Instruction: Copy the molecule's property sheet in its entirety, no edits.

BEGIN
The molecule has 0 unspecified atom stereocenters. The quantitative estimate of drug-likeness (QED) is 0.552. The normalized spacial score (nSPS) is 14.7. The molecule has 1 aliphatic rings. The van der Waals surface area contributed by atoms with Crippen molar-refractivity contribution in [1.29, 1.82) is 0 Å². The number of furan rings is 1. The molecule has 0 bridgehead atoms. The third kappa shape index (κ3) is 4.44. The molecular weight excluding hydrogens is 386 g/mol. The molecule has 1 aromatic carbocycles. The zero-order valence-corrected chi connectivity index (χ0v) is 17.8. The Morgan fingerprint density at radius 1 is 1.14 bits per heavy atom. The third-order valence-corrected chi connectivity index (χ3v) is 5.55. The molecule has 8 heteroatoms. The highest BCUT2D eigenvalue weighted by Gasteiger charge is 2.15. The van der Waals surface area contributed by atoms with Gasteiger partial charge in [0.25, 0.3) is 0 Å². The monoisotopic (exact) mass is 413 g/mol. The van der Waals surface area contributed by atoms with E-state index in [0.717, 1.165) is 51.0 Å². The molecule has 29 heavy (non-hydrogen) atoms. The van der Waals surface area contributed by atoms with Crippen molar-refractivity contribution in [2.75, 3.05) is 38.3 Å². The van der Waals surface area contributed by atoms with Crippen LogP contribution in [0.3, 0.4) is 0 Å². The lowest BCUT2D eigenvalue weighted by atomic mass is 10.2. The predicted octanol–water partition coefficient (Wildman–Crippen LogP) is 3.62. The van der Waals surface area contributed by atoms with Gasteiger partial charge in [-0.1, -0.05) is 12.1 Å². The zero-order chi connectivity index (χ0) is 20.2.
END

The molecule has 0 unspecified atom stereocenters. The quantitative estimate of drug-likeness (QED) is 0.552. The normalized spacial score (nSPS) is 14.7. The molecule has 1 aliphatic rings. The van der Waals surface area contributed by atoms with Crippen molar-refractivity contribution in [1.29, 1.82) is 0 Å². The number of furan rings is 1. The molecule has 0 bridgehead atoms. The third kappa shape index (κ3) is 4.44. The molecular weight excluding hydrogens is 386 g/mol. The molecule has 1 aromatic carbocycles. The zero-order valence-corrected chi connectivity index (χ0v) is 17.8. The Morgan fingerprint density at radius 1 is 1.14 bits per heavy atom. The third-order valence-corrected chi connectivity index (χ3v) is 5.55. The molecule has 8 heteroatoms. The highest BCUT2D eigenvalue weighted by Gasteiger charge is 2.15. The van der Waals surface area contributed by atoms with Gasteiger partial charge in [0.25, 0.3) is 0 Å². The monoisotopic (exact) mass is 413 g/mol. The van der Waals surface area contributed by atoms with E-state index in [0.717, 1.165) is 51.0 Å². The molecule has 29 heavy (non-hydrogen) atoms. The van der Waals surface area contributed by atoms with Crippen molar-refractivity contribution in [2.75, 3.05) is 38.3 Å². The van der Waals surface area contributed by atoms with Crippen LogP contribution in [0.3, 0.4) is 0 Å². The lowest BCUT2D eigenvalue weighted by atomic mass is 10.2. The predicted octanol–water partition coefficient (Wildman–Crippen LogP) is 3.62. The van der Waals surface area contributed by atoms with Gasteiger partial charge in [-0.1, -0.05) is 12.1 Å². The zero-order chi connectivity index (χ0) is 20.2.